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  Editorial Issue 132, September 2014   
What About Sweets?What About Sweets?  Contents 
Issue 131, Summer 2014 Follow DiWineTaste on Follow DiWineTaste on TwitterIssue 133, October 2014

What About Sweets?


 Everyone has his or her own tastes, and this also includes wine, and this is, of course, normal and desirable. Preferences for the many styles of wines - like already said in the past - continuously change over time, also being unavoidably affected by fads, social and cultural trends. Whites, reds, sparkling, roses and sweets, all of them had their moments of glory as well as moments of lesser splendor. Cycles repeating over time and today, it seems like so, the interest of consumers is mainly for red wines despite whites are trying to catch the favor of wine lovers back. Even sparkling and rose wines - despite in a lesser extent - have taken their revenge, not as strong as the one of whites and reds, but in certain moments they proved to be pretty good contenders, in particular bubbles. The ones evidently having a very hard time in getting the favor of consumers are sweet wines.


 

 I admit I have pretty particular preferences and tastes - including about wine - and sometimes I am in counter-tendency to fads and the trends of the moment, nevertheless I have always had an endless passion for sweet and fortified wines. I do not think I am a sort of paladin, taking up the cause of the weaker - sweet wines, in this case - I simply believe these nectars, a word I find to be absolutely appropriate in this case, represent the apotheosis of sensorial emotions. Endless symphonies of aromas and flavors, it would in fact be limited and banal to consider these wines for their simple and superficial quality represented by sweetness. Their production and the use of dried grapes give in fact these wines extraordinary and complex sensorial qualities, something very hard - if not impossible - to perceive in any other style of wine. Sweet wines, including fortified ones, are enological monuments, heritage of a very long tradition man has realized with vine and grape.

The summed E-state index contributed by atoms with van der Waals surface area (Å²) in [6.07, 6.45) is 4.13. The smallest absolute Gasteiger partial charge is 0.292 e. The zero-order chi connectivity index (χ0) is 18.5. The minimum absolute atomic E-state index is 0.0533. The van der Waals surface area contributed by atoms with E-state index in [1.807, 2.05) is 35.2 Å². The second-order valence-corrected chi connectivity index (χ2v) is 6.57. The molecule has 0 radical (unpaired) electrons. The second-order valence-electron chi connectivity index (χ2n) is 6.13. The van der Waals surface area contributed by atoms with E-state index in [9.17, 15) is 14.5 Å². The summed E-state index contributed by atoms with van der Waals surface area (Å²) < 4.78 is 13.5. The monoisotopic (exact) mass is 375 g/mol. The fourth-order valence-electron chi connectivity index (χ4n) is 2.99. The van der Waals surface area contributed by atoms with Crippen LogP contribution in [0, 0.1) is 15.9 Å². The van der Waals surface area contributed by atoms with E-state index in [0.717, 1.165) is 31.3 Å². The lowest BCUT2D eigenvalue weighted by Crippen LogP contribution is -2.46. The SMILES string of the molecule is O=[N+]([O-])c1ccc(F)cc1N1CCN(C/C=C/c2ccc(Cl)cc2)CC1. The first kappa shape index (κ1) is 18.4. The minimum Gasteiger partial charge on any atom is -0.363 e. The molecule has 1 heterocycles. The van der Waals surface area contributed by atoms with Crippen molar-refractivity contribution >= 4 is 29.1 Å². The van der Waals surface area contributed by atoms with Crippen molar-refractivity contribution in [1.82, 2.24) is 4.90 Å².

We may also think the current taste of people is not interested in sweetness, nevertheless the consumption of sweet foods is very high. Sugar, in all of its endless forms, is virtually found in every food, also added to those in which we would not expect to find it. If we simply read the labels of many commercial foods and beverages, we can easily spot the presence of sugar, in its many forms, it is virtually found everywhere. It seems humans love sweetness and they do appreciate it even in the so called salty foods: our diet is invaded by sugar. According to this logic, sweet wine would seem to be considered among the most preferred ones: on the contrary, sweet and fortified wines - by using producers' words - are very hard to sell. The production is among the most complex and critical ones, an effort which is not paid back by the market.